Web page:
Shakers Take Two

The three pillars of the Shaker belief were Church, Community and Celibacy.

Besides the Sunday services, the Shakers believed that work itself was sacred and a job well done was as much a
prayer to God as a Church service. One of their mottos was “Put your handsto Work,  and your hearts to God.”
Essentially agricultural, the Shakers ran large and productive farms. Most of
the work was split along traditional gender lines. Their standards of
cleanliness (not at all common in that time) meant their livestock was fat and
healthy, their milk pure and disease free. Although most people have heard of
the Shaker furniture, they also ran many businesses to support themselves. Many
villages had their own mills, tanneries, basket making and broom making shops.
They were famous for their medicinal herbs and seeds, which they sold via traveling
wagons. They were creative inventors as well and many of the villages had
machinery far in advance of the neighboring farms.  Their attempt to create perfection resulted in
the high quality of their products that we admire today.

The Sisters, besides cooking, caring for the children, doing laundry and housework, spun and
wove cloth that was famous for its high quality. They were equal to the men.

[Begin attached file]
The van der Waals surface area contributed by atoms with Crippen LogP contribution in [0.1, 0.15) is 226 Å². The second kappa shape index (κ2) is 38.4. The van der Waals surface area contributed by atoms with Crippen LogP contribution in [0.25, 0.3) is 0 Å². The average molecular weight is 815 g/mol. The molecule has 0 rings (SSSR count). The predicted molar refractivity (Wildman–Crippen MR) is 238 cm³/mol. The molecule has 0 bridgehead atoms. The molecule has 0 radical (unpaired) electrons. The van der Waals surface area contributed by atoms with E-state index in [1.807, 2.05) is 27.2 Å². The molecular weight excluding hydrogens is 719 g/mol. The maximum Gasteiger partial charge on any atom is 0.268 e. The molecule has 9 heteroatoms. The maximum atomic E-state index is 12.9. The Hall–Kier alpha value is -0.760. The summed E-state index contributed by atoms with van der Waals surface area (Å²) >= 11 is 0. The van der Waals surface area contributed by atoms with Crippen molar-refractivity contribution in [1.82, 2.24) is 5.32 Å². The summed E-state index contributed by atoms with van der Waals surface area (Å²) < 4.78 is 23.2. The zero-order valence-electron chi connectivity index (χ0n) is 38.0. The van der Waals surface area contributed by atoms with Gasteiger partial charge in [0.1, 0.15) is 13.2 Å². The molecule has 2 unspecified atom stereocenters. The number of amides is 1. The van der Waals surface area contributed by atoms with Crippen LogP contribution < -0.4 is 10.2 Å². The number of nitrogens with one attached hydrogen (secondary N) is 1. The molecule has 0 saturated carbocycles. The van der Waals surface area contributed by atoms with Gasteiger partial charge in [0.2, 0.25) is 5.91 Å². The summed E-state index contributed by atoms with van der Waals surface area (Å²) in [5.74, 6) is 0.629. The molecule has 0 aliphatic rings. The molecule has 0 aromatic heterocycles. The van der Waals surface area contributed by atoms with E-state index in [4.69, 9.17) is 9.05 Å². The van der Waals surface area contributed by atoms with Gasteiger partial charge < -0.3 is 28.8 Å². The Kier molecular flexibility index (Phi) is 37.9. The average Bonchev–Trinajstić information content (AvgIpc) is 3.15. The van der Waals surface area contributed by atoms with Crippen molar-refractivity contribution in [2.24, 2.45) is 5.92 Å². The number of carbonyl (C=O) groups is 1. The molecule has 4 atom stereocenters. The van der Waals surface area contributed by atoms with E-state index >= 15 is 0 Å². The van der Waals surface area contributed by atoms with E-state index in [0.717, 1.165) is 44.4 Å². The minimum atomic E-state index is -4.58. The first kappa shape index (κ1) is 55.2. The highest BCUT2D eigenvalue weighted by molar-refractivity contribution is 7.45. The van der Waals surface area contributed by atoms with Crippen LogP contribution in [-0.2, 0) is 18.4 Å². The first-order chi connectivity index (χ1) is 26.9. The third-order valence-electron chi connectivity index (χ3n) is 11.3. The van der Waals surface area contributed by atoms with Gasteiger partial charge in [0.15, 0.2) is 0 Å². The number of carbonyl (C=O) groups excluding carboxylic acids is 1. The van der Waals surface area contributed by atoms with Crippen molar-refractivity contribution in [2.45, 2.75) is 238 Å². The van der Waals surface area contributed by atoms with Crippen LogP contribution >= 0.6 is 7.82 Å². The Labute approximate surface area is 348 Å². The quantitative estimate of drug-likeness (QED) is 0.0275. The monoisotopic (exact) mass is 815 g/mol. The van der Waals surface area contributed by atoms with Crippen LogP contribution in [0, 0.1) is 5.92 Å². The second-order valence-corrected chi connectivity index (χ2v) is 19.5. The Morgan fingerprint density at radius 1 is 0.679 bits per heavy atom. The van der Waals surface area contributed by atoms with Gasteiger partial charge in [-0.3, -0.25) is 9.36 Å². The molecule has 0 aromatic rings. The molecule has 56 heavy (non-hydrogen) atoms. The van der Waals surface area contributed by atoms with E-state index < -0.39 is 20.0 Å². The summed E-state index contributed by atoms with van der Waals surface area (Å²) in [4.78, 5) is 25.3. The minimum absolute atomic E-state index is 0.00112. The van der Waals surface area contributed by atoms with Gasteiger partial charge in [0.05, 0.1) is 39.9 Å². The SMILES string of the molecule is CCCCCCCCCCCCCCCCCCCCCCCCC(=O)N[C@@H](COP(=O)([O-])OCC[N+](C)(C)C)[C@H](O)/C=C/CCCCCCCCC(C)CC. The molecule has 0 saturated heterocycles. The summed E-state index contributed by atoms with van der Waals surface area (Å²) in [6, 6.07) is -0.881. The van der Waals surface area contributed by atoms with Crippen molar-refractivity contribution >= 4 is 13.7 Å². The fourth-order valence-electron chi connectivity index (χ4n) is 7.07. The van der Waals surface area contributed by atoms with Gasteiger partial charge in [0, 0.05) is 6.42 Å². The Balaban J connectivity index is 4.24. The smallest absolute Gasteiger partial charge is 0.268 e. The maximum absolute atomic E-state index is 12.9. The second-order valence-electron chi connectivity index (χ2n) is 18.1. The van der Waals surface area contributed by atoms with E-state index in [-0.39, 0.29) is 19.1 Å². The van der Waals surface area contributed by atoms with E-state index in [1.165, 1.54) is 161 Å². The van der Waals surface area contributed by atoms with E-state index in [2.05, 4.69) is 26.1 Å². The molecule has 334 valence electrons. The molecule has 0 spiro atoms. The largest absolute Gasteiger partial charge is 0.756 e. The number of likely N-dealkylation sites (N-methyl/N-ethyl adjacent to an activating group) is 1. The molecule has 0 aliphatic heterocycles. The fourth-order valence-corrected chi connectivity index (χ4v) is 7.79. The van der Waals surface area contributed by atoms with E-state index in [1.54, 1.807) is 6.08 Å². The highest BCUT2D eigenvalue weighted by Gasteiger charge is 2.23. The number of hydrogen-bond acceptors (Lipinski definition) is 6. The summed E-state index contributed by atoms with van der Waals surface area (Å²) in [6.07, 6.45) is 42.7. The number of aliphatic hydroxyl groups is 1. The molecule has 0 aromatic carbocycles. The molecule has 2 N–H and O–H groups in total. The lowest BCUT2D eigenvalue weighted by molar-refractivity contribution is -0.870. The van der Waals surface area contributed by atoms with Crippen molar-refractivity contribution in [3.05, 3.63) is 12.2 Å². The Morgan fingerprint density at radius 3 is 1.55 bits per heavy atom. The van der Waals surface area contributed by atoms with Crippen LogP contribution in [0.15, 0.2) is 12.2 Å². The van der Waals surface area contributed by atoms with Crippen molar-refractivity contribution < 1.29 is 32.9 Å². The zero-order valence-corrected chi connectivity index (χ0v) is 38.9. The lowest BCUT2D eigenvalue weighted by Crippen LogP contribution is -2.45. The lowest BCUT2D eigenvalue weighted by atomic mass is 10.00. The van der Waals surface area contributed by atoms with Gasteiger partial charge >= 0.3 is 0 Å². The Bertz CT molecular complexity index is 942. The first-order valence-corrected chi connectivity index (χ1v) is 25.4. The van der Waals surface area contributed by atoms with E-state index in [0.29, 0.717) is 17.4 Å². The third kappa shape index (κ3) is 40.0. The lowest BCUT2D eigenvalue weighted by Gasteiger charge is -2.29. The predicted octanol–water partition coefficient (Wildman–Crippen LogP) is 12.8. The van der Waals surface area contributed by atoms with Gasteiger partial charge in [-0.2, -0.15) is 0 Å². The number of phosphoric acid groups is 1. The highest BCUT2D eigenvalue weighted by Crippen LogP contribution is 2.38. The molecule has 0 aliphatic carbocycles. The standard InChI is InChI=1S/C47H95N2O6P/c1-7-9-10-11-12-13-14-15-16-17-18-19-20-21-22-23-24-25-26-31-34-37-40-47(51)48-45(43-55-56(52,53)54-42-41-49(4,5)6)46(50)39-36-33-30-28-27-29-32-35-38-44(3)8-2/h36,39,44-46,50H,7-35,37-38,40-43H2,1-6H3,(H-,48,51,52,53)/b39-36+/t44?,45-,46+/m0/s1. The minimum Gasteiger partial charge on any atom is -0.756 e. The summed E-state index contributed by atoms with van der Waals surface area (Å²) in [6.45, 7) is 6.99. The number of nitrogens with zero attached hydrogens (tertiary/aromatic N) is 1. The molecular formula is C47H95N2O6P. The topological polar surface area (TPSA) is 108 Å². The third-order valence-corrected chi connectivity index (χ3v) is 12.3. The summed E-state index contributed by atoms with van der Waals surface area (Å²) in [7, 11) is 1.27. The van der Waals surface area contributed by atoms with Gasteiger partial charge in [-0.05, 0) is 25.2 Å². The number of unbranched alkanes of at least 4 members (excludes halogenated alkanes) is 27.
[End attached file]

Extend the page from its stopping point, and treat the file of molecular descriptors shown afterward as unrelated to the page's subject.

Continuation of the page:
Every Family had two Elders and two Eldresses, two Deacons and two Deaconesses
to share the authority for the community. The Shakers believed that God was
both male and female and of equal importance.

Marriages were not allowed and married couples that joined a Family were expected to live as brother and sister.  Men and Women were segregated although Unions, where the Brethren and the Sisters could meet and talk on a regular basis, became a feature of the village life.

Ah, but how could there be children when Celibacy was strictly practiced? Answer:  The Shakers took in orphans and childrenwhose parents could not care for them, frequently finding foundlings upon theirdoorsteps. The children were trained in the skills they would need as adult: farmingand animal husbandry for the boys and cooking, preserving food, spinning and
weaving for the girls.

In an age where literacy was not the norm, especially
for girls, all the children were taught to read and write. The girls attended
school in the summer, the boys in the winter. When the children reached the age
of twenty one, they were free to choose between remaining or leaving. Many of
the children raised by the Shakers married.

Converts donated all their worldly
possessions to the Family. No one who needed help was turned away,
However,  including those who had nothing to give. The certainty of regular meals must have been a powerful draw for
people who were always on the edge of starvation. A term was coined to describe people who converted during the winter and then left the family during the summer: Winter Shakers.

Eventually, with the shift ofAmerica from a rural to an urban society the flood of new converts began to
diminish and by the 1930’s the number of members had declined so severely that several
villages were closed and much of the land sold off.


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